Currency Note

Spain’s GDP double that of the UK’s

By Paul Redmond October 31st, 2017

GDP

Sterling climbed against the euro and US dollar yesterday as expectations of a UK interest rate rise on Thursday continued. Indeed, positive consumer spending data from the US and strong Spanish gross domestic product growth figures were not enough to prevent the pound from climbing. That the markets have priced in a rate hike on Thursday suggests that sterling is unlikely to climb dramatically, but you never know.

Economic confidence in the eurozone hit its highest level for almost 16 years yesterday, while the Institute for Fiscal Studies released a report saying that the UK’s deficit will hit £36 billion by 2021-22. This makes it unlikely that Chancellor Philip Hammond will increase public spending or cut taxes at the next budget. Remarkably, the seven years of austerity in the UK have only brought tax receipts and government spending back to levels seen before the financial crisis.

The main market driver still appears to be the Bank of England’s interest rate decision on Thursday, which just goes to show how some economic data has greater weight than others. Looking to today, the key release is the eurozone GDP growth and unemployment rate.

GBP: consumers rack up credit card borrowing to make ends meet

Figures released from BoE yesterday showed that UK consumers are still borrowing using their credit cards. From £69 billion in August, the UK public now owe £69.4 billion on their credit cards in what many will see as a result of inflation outpacing wage growth. In addition, mortgage approvals slipped by 1,000 last month to 66,232.

Meanwhile, the Institute for Fiscal Studies has calculated that the UK’s deficit will be £36 billion by the 2021-22 fiscal year. That is rather alarming, not least because earlier this year it was forecast to be £17 billion. This should heap pressure on Chancellor Philip Hammond as he prepares his next budget and any planned tax cuts or increases to public spending will likely be shelved.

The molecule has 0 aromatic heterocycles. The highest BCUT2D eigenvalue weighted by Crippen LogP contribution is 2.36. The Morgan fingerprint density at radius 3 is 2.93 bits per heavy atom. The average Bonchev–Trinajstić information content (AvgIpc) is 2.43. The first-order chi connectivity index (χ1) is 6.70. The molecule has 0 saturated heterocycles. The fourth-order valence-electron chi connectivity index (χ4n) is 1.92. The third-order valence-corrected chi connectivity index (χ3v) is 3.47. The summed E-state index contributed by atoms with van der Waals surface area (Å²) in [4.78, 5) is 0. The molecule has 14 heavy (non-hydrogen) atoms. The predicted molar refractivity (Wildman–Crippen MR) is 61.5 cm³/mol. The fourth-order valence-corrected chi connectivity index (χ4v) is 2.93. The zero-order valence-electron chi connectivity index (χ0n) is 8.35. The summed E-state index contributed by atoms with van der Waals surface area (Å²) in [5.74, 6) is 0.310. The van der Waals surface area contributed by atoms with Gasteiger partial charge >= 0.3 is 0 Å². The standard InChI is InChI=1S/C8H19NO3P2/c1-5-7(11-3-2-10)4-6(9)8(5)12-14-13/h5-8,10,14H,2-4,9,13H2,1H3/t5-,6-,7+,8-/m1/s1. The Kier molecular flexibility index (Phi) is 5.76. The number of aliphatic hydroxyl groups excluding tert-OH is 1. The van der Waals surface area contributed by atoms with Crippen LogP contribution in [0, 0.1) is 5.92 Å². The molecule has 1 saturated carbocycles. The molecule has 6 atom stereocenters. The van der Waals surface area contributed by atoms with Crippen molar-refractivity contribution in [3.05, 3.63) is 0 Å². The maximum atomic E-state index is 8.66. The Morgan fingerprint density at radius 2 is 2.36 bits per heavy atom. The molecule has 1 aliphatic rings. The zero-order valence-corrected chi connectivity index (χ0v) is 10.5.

Looking ahead to today, we have consumer confidence and tomorrow sees the release of the Markit manufacturing purchasing managers’ index. The highlight comes on Thursday, when BoE will announce their interest rate decision.

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EUR: good news for Spain despite unrest with the Catalonia region

The eurozone saw some positive data released yesterday, although the single currency still slid against sterling following continued expectations of a rate hike on Thursday. It did, however manage to climb against the dollar, owing to GDP figures released from Spain.

In the third quarter of 2017, Spain’s GDP grew by 0.8%, meaning it grew twice as fast as the UK’s in the same period. In addition, the Spanish stock market climbed by 2.4% to recover all of Friday’s losses and put paid to fears – albeit temporarily – regarding the situation between Spain and Catalonia.

Over in Germany – the eurozone’s largest economy – annual retail sales figures beat forecasts, coming in at 4.1% against an expectation of 3%. However, monthly sales were slightly below forecast, coming in at 0.5% growth against expectations of 0.7%. Finally, inflation fell from 1.8% to 1.6%. Today is a busy one for the eurozone, as GDP growth and unemployment rate figures are released.

USD: positive data from the US cannot stop it sliding against the pound and euro

Economic data from the US continued where it left off last Friday, as consumer spending was shown to have increased by its fastest rate since the start of the financial crisis. Indeed, it leapt by 1% in August alone, which could be symptomatic of people replacing goods damaged by the recent spate of hurricanes.

However, the news wasn’t enough to prevent the dollar weakening against sterling and the euro. This was likely because of expectations of a UK interest rate rise on Thursday and some positive data from the eurozone, which saw Spain’s GDP expand by 0.8% in the third quarter of 2017.

Today the consumer confidence figures are released, but attention will be focused on tomorrow when the Federal Reserve meet to discuss whether or not to increase interest rates. While they are expected to be kept on hold this month, it is widely expected that they will increase in December and any confirmation of this by Chair Janet Yellen could strengthen the greenback.

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